Thursday, May 14, 2009
In the lab, we refer to Linda as “the Machine.” As Caitlin and I have occasionally constructed a few blueboard clamshell boxes for items from the African American Museum, Linda has been spitting out cloth covered drop spine boxes. She primarily makes these types of enclosures for Hardin, the Art Library, the Music Library and Special Collections–where the boxes beautify the shelves as well as supporting and sheltering books. Drop spine boxes can be labor intensive, and require careful measuring and construction. Linda manages to produce perfectly snug, incredibly well aligned, no-stray-glue-spots boxes, and all that at an amazing pace.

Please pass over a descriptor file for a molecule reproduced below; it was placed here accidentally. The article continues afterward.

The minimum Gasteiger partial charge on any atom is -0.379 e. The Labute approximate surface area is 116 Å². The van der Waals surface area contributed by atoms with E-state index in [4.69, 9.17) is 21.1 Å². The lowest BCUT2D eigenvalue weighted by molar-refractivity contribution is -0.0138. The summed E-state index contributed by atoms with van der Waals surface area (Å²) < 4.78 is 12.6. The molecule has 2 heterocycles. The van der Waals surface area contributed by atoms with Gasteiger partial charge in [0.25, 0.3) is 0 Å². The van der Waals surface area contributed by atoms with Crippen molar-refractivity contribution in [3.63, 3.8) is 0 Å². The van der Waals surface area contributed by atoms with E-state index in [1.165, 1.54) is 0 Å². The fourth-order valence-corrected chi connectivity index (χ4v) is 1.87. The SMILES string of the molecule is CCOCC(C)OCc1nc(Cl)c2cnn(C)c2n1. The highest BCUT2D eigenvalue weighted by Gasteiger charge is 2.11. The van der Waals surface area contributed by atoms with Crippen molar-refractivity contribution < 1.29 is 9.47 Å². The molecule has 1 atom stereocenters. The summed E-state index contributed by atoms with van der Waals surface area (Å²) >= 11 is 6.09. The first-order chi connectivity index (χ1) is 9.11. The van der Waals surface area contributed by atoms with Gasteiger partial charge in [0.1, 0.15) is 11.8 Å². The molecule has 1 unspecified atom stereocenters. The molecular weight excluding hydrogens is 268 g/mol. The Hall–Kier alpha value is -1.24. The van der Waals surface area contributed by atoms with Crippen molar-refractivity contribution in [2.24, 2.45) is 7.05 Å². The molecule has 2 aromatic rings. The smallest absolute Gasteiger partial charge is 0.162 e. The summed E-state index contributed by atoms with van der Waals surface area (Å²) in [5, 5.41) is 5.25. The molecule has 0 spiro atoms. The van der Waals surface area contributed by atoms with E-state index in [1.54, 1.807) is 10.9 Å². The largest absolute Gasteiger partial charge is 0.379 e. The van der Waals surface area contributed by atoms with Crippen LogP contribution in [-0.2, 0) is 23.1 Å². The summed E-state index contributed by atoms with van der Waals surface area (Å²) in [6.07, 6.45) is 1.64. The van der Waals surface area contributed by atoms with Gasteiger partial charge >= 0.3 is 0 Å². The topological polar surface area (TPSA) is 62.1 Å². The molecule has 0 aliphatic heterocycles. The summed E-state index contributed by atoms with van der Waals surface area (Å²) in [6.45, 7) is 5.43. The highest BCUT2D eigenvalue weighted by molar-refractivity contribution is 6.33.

Linda usually works on ten to fifteen boxes at a time, depending on the size. She measures the books in need, cuts the board, and begins assembly. In the pictures below, you can see some of the drop spine boxes being put together and weighted (the Elmer’s glue bottle we refill with PVA, as its a handy little bottle). Weighting is important as it ensures thorough connection between all the glued up surfaces, and also prevents possible warping. In the bottom left image, a tray of the box is being covered with Hardin Library approved cloth. On the the bottom right, the drop spine is complete–it is open–but must be weighted overnight before becoming acquainted with its proper book.